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Elephant Hawk by Andy
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Elephant Hawk Moth larvae on a Fuchsia flower.

Large Elephant Hawk Moth (Deilephila Elpenor)

Elephant Hawk Moth  larvae feeding on a Willowherb flower.

I frequently find this pretty moth inside my mercury moth trap, the adult moth is marked with shades of pink and light brown with white legs. For photography I always photograph a freshly emerged specimen taken before its first flight than a moth caught from the wild as the moths wings lose their gloss finish and edges of wings are often damaged. Moths are on the wing from May often visiting gardens to feed on flowers such as Buddleia, honeysuckle for nectar. This moth is easy to obtain in the wild or bought cheaply from stockists but does require a larger cage with flowers for successful breeding, but is well worth the trouble.

In the wild I often see the large caterpillars feeding on willowherb and even sat on top of a bramble bush sunbathing. The full-grown caterpillar is very large for the size of the moth, sometimes green caterpillar can be found as full-grown larvae but usually, they soon change to brown/ black. It gets its name from a narrow trunk like front segment when alarmed it retracts its head which enlarges four-eyed spots to help deter predators.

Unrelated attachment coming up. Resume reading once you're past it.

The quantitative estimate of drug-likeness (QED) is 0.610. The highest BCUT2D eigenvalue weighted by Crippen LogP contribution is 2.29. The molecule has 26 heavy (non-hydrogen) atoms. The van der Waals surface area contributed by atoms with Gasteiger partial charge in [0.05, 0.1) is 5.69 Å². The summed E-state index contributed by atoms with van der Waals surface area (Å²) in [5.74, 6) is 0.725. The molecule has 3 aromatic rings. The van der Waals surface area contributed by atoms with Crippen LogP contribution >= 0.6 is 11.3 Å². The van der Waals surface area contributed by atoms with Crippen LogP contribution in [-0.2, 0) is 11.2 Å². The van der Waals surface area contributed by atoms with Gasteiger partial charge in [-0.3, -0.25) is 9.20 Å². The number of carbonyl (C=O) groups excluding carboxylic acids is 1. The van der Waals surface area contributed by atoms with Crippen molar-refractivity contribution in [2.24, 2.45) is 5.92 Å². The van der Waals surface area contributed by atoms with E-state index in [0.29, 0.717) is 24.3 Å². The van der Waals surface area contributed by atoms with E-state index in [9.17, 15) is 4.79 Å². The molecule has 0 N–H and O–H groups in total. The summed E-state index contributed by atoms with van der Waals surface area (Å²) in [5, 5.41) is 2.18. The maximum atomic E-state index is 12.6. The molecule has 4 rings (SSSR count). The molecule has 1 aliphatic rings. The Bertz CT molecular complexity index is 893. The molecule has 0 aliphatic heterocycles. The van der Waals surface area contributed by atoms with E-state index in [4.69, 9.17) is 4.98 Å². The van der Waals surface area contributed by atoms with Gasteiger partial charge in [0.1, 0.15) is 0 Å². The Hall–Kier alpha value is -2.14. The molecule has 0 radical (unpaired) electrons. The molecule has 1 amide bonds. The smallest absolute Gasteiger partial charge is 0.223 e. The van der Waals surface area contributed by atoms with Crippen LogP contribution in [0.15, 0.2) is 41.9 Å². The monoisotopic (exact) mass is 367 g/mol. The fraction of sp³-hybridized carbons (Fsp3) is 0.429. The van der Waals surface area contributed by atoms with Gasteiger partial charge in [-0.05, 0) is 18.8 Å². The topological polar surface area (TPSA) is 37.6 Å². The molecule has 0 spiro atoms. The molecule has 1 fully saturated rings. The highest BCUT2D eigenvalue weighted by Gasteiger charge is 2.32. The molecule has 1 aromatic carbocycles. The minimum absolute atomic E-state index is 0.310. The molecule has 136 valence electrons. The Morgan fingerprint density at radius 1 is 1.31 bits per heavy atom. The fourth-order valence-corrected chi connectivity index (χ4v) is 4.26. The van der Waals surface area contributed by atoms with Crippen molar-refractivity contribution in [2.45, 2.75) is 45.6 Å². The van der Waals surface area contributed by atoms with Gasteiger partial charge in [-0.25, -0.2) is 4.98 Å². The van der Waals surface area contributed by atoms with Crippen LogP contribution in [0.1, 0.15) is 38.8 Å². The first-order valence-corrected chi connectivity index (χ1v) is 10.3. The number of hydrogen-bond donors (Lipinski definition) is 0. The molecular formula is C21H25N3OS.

In the wild the larvae can be found feeding on willowherb or bedstraw. If you open up a clump of willowherb sometimes you find many Elephant Hawk larvae feeding, probably from different moths. Larvae feeding high up on the plants have often been attacked by parasitic wasps. In urban areas they feed well on fuchsias which many people use in their gardens I once found full-grown larvae on my patio at midnight I realised it had fallen from my wife's hanging basket and when I investigated I soon found others greedily feeding on the leaves and flowers.

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Large Elephant Hawk Moth  Pupae.